Infrastructure Minister Ian Borg may finally get the swimming pool he’s always dreamt of – and he could even be granted his long-held wish before the summer.
The Planning Directorate has recommended for approval his application to build a pool area in a field adjacent to his house near Rabat. The Planning Authority is set to discuss the request for permit on June 12.
Borg’s house lies in a sensitive rural area in the hamlet of Santa Katerina.
In its report on his application, the directorate concluded that the project is acceptable because, unlike Borg’s previous attempts at obtaining a permit, it is sited on disturbed land. The pool would fit into an agricultural reservoir without taking up any further land.
The proposal also includes the re-instatement of soil levels in the field and planting 10 different species of trees and plants around the pool.
Borg’s fresh proposal did away with a previously planned outdoor dining area, as well as facilities such as a shower and a water closet.
The 40-square metre, diamond-shaped pool is just over eight metres long and nearly five metres wide. The rest of the 58-square metre reservoir will be infilled and will include a pump room and a smaller reservoir.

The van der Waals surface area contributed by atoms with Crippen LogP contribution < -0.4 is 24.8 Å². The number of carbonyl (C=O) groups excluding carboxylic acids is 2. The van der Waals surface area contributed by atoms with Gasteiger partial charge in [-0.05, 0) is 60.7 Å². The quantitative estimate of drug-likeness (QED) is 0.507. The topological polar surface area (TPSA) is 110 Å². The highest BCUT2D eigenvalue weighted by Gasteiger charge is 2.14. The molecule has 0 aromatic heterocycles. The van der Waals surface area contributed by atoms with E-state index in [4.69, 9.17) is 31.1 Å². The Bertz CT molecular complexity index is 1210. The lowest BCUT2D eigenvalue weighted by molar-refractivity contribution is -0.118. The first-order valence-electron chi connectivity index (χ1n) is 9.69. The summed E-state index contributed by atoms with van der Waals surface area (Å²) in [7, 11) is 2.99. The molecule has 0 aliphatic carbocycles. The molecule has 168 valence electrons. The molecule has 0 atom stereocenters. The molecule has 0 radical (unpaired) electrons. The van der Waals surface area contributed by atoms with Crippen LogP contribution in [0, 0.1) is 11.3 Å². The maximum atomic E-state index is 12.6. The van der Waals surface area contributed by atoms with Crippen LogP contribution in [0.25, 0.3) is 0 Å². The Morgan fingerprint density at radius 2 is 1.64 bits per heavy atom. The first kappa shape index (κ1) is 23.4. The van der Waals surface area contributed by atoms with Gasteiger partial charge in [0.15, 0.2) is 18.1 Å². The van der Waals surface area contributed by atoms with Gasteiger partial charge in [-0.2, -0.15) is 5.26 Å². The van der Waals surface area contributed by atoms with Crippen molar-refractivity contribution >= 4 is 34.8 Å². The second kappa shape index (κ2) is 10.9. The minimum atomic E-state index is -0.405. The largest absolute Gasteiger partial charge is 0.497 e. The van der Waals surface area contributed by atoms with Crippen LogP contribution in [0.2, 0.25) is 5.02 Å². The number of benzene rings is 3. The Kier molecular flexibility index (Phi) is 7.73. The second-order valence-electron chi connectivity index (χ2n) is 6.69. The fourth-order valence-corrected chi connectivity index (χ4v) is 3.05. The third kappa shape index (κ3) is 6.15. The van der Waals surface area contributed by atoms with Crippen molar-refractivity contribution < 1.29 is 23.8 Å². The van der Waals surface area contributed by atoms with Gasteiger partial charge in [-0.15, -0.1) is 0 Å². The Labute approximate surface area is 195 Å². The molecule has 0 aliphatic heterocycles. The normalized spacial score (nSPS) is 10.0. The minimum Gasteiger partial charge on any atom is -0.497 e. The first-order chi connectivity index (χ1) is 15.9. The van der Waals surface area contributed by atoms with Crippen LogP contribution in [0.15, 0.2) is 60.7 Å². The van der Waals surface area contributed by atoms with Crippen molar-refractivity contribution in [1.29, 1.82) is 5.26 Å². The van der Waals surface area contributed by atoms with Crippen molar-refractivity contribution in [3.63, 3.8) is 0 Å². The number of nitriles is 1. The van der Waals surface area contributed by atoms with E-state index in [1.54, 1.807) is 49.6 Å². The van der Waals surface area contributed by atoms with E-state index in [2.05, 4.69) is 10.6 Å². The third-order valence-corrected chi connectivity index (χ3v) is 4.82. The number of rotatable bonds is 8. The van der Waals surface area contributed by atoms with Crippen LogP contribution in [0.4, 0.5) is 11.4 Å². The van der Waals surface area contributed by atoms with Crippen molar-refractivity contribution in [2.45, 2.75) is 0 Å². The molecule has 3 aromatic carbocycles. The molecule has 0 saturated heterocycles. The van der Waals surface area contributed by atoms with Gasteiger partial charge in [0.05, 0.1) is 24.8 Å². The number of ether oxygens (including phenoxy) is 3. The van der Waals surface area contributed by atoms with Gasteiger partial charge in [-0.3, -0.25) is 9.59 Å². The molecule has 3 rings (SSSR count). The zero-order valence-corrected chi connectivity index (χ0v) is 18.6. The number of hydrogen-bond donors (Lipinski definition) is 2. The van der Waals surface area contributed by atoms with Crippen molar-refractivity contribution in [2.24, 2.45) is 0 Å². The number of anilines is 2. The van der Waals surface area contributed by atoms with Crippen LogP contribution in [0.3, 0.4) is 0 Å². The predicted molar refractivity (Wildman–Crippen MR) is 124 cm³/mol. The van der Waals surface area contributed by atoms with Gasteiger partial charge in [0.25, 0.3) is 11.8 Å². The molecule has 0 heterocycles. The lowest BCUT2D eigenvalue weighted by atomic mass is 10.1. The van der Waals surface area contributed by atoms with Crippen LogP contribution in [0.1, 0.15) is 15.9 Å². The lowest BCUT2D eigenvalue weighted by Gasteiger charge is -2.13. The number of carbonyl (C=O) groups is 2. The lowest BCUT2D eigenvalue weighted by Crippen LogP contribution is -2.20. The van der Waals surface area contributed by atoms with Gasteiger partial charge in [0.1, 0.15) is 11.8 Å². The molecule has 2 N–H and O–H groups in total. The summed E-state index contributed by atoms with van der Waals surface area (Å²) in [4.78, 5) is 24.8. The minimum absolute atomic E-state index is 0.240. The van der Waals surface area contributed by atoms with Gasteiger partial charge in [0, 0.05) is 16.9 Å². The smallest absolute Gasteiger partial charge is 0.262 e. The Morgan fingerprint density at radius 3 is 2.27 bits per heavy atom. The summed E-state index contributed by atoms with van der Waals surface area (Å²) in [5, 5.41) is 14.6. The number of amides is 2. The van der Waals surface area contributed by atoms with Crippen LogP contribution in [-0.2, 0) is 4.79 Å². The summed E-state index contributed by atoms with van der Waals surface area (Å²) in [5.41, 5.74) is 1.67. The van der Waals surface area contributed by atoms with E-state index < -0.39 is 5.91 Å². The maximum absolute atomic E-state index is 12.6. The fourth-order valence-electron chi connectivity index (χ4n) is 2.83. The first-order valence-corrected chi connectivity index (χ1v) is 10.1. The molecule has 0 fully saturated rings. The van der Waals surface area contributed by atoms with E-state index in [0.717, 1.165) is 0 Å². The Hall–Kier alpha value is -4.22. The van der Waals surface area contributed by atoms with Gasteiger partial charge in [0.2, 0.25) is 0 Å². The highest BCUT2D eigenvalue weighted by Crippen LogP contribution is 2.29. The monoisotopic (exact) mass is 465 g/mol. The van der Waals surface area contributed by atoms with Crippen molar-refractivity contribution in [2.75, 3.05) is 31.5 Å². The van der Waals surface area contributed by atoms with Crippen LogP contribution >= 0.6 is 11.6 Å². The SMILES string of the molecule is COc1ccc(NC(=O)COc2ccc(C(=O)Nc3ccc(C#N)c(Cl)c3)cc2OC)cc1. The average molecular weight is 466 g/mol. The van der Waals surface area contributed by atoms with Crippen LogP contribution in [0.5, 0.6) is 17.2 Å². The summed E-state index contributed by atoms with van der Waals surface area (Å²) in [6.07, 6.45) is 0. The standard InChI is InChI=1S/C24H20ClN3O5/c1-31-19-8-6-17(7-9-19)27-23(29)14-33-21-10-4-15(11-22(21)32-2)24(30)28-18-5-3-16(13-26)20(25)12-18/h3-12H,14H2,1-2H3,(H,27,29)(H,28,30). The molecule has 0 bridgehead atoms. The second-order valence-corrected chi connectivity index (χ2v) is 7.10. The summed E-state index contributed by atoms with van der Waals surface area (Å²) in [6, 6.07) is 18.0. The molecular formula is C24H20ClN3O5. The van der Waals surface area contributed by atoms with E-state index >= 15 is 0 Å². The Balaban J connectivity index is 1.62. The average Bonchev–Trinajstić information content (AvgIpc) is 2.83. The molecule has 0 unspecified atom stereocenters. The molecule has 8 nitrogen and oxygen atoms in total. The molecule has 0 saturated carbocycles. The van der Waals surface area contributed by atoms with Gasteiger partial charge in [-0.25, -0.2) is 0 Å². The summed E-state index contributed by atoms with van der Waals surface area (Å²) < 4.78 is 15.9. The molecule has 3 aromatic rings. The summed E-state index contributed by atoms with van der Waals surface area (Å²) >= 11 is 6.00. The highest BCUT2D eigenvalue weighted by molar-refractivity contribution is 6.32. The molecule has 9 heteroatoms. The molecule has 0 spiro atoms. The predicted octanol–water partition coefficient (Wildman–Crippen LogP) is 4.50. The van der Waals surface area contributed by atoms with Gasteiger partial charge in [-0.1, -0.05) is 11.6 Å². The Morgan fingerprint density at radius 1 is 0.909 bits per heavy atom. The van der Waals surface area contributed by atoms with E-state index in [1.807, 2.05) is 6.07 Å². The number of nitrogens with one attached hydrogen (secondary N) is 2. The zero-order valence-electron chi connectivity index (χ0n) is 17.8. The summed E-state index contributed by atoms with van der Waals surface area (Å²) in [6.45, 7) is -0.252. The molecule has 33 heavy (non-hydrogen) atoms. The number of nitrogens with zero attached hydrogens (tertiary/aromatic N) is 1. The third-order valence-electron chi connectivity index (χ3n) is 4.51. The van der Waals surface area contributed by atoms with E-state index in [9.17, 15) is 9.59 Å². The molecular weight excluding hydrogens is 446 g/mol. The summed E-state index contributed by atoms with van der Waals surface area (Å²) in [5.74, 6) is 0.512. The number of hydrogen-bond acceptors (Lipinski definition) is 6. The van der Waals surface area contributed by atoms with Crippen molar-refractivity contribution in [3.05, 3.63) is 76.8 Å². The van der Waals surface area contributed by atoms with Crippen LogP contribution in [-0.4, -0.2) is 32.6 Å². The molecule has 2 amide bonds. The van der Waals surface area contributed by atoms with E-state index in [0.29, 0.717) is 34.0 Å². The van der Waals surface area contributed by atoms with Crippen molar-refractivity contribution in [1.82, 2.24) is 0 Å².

Plans first drew attention a few months after Borg became parliamentary secretary in 2013
The fresh plans for the pool were met with objections from citizen Noel Ciantar as well as NGOs Din l-Art Ħelwa and Futur Ambjent Wieħed.
They contended that the transformation of a reservoir into a swimming pool would set a precedent, creating further formalisation and urbanisation of ODZ and rural settings.
The directorate’s case officer, however, said that “in view of the considerable reduction in development from what was originally approved, and considering that it is now also in line with the provisions of the local plan policy, the proposal is being favourably considered”.
Borg had already been granted a permit in 2018 to turn the field, acquired a few years ago for €11,000, into a swimming and landscaped recreation area. He had based his application on a planning policy that such ODZ developments qualify for a swimming pool and outside area permit.
The Planning Commission had approved the project but an appeals court had overturned that decision, saying the proposal should be reconsidered by an appeals tribunal with a different composition.
Borg’s plans first drew attention a few months after he became parliamentary secretary for lands following the 2013 general election, when the Planning Authority approved an outside development zone application to turn a dilapidated rural dwelling into his 400-square metre matrimonial home.